The Senate Committeee on Judiciary C sent a message to adults who bully children on the Internet when they advanced House Bill 1259 today that offers greater punishment for adults that bully children on the world wide web. The bill was proposed by State Representative Roy Burrell (D- Shreveport), who said the intent of his bill was to limit behavior that can lead to suicide in young adults. In other states, most recently Massachusetts, bullying and harassment on sites such as Facebook are being linked to the suicides of young adults.
House Bill 1259 would make it a crime to “coerce, abuse, torment, intimidate, frighten, harass, embarrass, or cause emotional distress” to anyone 17 years and younger through the Internet or any other electronic communication.
On March 18th, the bill was adjusted to take care of two problems brought to attention by members of the senate committee. The first concern, brought forward by State Sen. Ann Duplessis (D- New Orleans), regarded the punishment for adults. Originally six months in jail for a first offense, Duplessis was concerned that this would create a legal loophole to avoid harsher penalties included in the cyberstalking law already in the book. Instead, the bill was amended to include a penalty of up to one year in prison and a maximum of a $2,000 fine. Second, State Senator Conrad Appel called for a malicious intent clause to be placed in the bill to avoid unnecessary charges on innocent children.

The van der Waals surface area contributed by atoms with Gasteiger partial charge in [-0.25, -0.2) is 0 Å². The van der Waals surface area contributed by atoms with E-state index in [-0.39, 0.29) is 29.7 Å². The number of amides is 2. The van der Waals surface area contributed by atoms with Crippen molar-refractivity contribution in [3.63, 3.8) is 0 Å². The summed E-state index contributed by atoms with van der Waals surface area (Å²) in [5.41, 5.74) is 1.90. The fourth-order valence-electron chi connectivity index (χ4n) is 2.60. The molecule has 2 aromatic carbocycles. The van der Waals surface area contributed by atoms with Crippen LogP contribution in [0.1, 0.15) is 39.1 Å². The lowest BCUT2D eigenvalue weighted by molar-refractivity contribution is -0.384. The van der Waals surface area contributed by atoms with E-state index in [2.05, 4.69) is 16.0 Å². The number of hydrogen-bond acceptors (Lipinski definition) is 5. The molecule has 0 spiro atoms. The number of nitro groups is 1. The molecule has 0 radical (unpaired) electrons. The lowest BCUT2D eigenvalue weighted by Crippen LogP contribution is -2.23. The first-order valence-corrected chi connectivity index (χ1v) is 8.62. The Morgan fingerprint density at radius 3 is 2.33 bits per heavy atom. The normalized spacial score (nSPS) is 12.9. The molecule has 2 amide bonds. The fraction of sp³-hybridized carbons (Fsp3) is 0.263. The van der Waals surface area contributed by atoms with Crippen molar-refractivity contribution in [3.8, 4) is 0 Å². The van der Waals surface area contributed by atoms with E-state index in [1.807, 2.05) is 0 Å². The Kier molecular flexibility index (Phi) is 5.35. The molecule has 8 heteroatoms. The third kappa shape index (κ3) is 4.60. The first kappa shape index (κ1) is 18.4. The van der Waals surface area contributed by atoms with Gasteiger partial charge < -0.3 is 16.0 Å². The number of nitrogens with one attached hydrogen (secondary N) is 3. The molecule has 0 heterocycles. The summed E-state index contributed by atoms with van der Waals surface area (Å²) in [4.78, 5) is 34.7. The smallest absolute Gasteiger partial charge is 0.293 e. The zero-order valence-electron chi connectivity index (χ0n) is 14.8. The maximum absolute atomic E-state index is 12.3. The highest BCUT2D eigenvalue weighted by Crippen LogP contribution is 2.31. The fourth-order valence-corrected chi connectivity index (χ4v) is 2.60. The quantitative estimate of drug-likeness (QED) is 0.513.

After the amendments were included, the Committee voted 4-1 to send the bill to the Senate floor.